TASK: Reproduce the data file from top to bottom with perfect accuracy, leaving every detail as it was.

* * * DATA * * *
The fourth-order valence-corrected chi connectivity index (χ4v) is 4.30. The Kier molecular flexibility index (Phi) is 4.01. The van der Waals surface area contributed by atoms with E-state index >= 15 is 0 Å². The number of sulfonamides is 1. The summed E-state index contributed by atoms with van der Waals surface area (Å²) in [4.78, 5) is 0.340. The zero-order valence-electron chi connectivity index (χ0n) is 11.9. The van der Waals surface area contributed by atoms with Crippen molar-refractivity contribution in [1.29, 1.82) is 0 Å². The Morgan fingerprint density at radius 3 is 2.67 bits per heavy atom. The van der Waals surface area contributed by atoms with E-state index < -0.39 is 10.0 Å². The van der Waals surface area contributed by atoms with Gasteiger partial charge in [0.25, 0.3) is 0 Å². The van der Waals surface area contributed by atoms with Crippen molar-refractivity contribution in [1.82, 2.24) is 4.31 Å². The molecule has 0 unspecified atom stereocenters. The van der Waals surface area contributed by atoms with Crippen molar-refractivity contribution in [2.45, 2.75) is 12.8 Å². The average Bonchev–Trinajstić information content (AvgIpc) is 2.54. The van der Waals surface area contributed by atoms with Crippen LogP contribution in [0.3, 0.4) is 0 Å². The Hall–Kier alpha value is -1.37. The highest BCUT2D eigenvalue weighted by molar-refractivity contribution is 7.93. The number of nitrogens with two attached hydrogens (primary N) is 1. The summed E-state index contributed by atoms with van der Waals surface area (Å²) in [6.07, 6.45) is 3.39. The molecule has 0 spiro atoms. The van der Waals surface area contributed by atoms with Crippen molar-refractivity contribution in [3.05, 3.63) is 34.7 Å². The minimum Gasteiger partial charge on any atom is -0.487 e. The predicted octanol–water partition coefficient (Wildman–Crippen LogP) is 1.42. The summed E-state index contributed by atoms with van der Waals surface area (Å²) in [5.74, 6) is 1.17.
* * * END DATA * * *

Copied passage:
The fourth-order valence-corrected chi connectivity index (χ4v) is 4.30. The Kier molecular flexibility index (Phi) is 4.01. The van der Waals surface area contributed by atoms with E-state index >= 15 is 0 Å². The number of sulfonamides is 1. The summed E-state index contributed by atoms with van der Waals surface area (Å²) in [4.78, 5) is 0.340. The zero-order valence-electron chi connectivity index (χ0n) is 11.9. The van der Waals surface area contributed by atoms with Crippen molar-refractivity contribution in [1.29, 1.82) is 0 Å². The Morgan fingerprint density at radius 3 is 2.67 bits per heavy atom. The van der Waals surface area contributed by atoms with E-state index < -0.39 is 10.0 Å². The van der Waals surface area contributed by atoms with Gasteiger partial charge in [0.25, 0.3) is 0 Å². The van der Waals surface area contributed by atoms with Crippen molar-refractivity contribution in [1.82, 2.24) is 4.31 Å². The molecule has 0 unspecified atom stereocenters. The van der Waals surface area contributed by atoms with Crippen molar-refractivity contribution in [2.45, 2.75) is 12.8 Å². The average Bonchev–Trinajstić information content (AvgIpc) is 2.54. The van der Waals surface area contributed by atoms with Crippen LogP contribution in [0.3, 0.4) is 0 Å². The Hall–Kier alpha value is -1.37. The highest BCUT2D eigenvalue weighted by molar-refractivity contribution is 7.93. The number of nitrogens with two attached hydrogens (primary N) is 1. The summed E-state index contributed by atoms with van der Waals surface area (Å²) in [6.07, 6.45) is 3.39. The molecule has 0 spiro atoms. The van der Waals surface area contributed by atoms with Crippen molar-refractivity contribution in [3.05, 3.63) is 34.7 Å². The minimum Gasteiger partial charge on any atom is -0.487 e. The predicted octanol–water partition coefficient (Wildman–Crippen LogP) is 1.42. The summed E-state index contributed by atoms with van der Waals surface area (Å²) in [5.74, 6) is 1.17.